EY, one of the Big Four auditing firms, has agreed to a record $ 100 million settlement with the US Securities and Exchange Commission to settle claims that numerous EY workers falsified answers on an ethics exam and that the company misled investigators.
The penalty, which is double the amount KPMG was forced to pay in 2019 for exam-cheating and unlawful tip-offs, is the biggest the US Securities and Exchange Commission has ever assessed on an auditor according to Financial Times.
This enormous fine comes as EY explores global plans to separate its audit and advising businesses, a move that would exclude consultants from future regulatory fines and monetary judgments for wrongdoing or carelessness on the part of the company’s auditors.
What SEC is saying
The SEC order claims that 91 EY employees asked for, used, or shared answers with coworkers.
Gurbir Grewal, director of the SEC’s enforcement division said, “This action involves breaches of trust by gatekeepers within the gatekeeper entrusted to audit many of our nation’s public companies.”
He added, “It’s simply outrageous that the very professionals responsible for catching cheating by clients cheated on ethics exams of all things. ”
He said, “This action should serve as a clear message that the SEC will not tolerate integrity failures by independent auditors who choose the easier wrong over the harder right. ”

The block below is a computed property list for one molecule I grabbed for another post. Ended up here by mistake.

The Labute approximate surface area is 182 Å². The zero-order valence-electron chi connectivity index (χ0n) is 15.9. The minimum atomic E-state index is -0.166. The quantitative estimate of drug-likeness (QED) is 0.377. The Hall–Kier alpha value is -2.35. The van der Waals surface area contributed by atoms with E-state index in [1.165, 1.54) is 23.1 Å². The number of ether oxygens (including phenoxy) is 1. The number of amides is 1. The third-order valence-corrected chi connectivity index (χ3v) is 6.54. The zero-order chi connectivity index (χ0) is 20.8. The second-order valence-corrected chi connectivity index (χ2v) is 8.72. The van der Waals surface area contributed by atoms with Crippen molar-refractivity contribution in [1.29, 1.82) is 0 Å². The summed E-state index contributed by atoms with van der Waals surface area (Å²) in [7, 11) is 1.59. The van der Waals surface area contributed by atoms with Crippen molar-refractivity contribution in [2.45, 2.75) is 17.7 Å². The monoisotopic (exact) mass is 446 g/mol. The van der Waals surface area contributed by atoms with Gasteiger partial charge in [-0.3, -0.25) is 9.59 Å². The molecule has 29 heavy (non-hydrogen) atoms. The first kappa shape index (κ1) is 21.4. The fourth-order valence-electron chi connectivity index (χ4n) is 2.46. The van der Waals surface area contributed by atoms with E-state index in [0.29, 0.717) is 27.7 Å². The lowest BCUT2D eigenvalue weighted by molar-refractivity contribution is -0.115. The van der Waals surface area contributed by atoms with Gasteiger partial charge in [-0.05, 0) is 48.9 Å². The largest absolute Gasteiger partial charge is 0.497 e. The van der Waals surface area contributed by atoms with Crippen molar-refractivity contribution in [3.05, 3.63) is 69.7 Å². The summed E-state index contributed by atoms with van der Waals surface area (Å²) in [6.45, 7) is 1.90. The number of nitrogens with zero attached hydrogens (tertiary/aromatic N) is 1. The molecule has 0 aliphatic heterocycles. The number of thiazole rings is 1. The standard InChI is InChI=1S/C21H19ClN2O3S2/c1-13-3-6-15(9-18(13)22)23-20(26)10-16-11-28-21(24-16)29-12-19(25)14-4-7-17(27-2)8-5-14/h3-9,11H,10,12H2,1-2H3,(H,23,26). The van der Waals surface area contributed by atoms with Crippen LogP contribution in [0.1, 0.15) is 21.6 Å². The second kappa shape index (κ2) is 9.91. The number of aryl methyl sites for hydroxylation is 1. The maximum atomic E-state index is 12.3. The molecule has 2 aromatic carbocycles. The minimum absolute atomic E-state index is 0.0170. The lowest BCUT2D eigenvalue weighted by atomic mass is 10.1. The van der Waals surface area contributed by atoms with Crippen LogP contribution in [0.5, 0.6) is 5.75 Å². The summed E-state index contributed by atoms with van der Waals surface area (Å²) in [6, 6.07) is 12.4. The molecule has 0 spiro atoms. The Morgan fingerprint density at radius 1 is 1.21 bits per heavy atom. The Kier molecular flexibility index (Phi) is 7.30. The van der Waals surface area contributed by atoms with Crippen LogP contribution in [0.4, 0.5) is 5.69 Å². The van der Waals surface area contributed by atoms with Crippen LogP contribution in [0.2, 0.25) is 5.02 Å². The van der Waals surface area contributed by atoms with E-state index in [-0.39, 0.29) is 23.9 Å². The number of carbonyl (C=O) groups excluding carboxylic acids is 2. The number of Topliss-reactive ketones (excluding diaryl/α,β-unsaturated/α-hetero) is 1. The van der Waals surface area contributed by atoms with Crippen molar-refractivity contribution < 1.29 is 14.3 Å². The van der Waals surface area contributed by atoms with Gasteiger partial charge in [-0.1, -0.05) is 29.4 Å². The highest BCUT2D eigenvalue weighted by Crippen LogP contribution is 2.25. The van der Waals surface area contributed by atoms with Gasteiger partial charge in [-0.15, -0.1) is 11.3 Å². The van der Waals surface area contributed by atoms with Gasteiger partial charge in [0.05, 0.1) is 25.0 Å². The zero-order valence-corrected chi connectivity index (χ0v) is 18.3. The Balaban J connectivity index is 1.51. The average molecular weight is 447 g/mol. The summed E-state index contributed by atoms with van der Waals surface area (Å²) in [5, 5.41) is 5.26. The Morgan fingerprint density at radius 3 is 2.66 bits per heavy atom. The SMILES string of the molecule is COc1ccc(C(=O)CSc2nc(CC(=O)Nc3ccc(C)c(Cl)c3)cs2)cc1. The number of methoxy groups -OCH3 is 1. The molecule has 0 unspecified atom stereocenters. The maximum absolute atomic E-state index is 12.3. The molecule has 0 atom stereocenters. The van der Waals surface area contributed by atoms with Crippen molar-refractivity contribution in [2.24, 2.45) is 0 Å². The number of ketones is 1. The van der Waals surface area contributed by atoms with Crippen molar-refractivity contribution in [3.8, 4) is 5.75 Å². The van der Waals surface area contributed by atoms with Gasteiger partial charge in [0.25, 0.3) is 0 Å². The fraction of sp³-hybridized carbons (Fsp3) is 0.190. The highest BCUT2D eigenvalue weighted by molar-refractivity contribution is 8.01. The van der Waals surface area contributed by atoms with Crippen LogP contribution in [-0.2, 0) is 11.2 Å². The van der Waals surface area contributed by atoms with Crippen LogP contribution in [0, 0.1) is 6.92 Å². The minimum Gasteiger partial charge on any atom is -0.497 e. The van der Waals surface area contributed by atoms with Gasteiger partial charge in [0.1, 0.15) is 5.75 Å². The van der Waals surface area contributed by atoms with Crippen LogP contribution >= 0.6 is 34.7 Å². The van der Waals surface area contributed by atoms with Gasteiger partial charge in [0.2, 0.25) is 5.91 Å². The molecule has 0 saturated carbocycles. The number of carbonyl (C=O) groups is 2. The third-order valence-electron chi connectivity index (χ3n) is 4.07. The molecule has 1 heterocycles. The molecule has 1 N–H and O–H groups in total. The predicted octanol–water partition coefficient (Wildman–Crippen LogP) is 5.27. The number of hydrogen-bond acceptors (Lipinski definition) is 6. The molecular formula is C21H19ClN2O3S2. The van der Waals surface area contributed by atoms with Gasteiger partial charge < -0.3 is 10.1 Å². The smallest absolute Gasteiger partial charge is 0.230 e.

EY acknowledged the SEC’s conclusions and declared that it was observing the order. Its response to “this unacceptable past behavior has been thorough, extensive, and effective”, the auditor said, adding that it would continue taking steps including disciplinary action and training to “strengthen” commitments to “compliance, ethics, and integrity”.
What you should know
- The SEC stated that EY received a tip that an employee had shared answers to a CPA ethics exam, but it did not modify its SEC submission even after launching an internal investigation, confirming instances of cheating and discussing the matter among senior management and lawyers.
- EY said nothing to the SEC or the Public Company Accounting Oversight Board for almost nine months, according to an SEC official, which was a contributing factor to the regulator’s decision to seek a record penalty.
- The order handed down on Tuesday is EY’s latest regulatory run-in. The SEC has filed five cases against the auditor since 2014.
- Between 2017 and 2021, 49 EY staff sent or received answer keys to the ethics portion of the Certified Public Accountant exam, with hundreds more cheating on tests required to maintain the certification, according to the SEC order. A “significant” number of employees also failed to report the violations, the agency said.
- The SEC will also assign two impartial consultants to EY in addition to the penalties. As they examine EY’s submissions to regulators, one will examine policies on ethics and integrity while the other will have access to privileged material that has not been made accessible to the SEC as well as the authority to enact employment actions and other remedies.